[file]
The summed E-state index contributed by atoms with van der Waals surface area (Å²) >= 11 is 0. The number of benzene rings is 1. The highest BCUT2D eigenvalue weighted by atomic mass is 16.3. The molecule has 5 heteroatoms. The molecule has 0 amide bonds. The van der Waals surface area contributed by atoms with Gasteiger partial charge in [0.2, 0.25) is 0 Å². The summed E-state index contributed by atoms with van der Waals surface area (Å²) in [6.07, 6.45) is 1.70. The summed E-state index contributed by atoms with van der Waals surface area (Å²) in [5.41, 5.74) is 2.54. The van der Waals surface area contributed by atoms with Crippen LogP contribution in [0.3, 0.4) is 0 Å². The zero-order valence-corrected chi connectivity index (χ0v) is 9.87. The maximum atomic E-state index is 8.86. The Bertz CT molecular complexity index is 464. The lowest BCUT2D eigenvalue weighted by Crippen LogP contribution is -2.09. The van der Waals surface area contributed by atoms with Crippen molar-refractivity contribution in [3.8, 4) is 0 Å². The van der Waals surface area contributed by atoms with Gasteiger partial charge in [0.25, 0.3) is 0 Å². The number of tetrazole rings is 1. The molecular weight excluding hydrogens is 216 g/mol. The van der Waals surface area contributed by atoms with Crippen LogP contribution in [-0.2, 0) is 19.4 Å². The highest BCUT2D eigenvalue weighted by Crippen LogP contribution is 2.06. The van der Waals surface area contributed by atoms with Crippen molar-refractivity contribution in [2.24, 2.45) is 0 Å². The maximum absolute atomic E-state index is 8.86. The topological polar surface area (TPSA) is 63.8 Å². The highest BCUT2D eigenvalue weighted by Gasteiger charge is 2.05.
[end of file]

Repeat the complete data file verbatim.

The summed E-state index contributed by atoms with van der Waals surface area (Å²) >= 11 is 0. The number of benzene rings is 1. The highest BCUT2D eigenvalue weighted by atomic mass is 16.3. The molecule has 5 heteroatoms. The molecule has 0 amide bonds. The van der Waals surface area contributed by atoms with Gasteiger partial charge in [0.2, 0.25) is 0 Å². The summed E-state index contributed by atoms with van der Waals surface area (Å²) in [6.07, 6.45) is 1.70. The summed E-state index contributed by atoms with van der Waals surface area (Å²) in [5.41, 5.74) is 2.54. The van der Waals surface area contributed by atoms with Crippen LogP contribution in [0.3, 0.4) is 0 Å². The zero-order valence-corrected chi connectivity index (χ0v) is 9.87. The maximum atomic E-state index is 8.86. The Bertz CT molecular complexity index is 464. The lowest BCUT2D eigenvalue weighted by Crippen LogP contribution is -2.09. The van der Waals surface area contributed by atoms with Crippen molar-refractivity contribution in [3.8, 4) is 0 Å². The van der Waals surface area contributed by atoms with Gasteiger partial charge in [0.25, 0.3) is 0 Å². The number of tetrazole rings is 1. The molecular weight excluding hydrogens is 216 g/mol. The van der Waals surface area contributed by atoms with Crippen LogP contribution in [-0.2, 0) is 19.4 Å². The highest BCUT2D eigenvalue weighted by Crippen LogP contribution is 2.06. The van der Waals surface area contributed by atoms with Crippen molar-refractivity contribution in [2.24, 2.45) is 0 Å². The maximum absolute atomic E-state index is 8.86. The topological polar surface area (TPSA) is 63.8 Å². The highest BCUT2D eigenvalue weighted by Gasteiger charge is 2.05.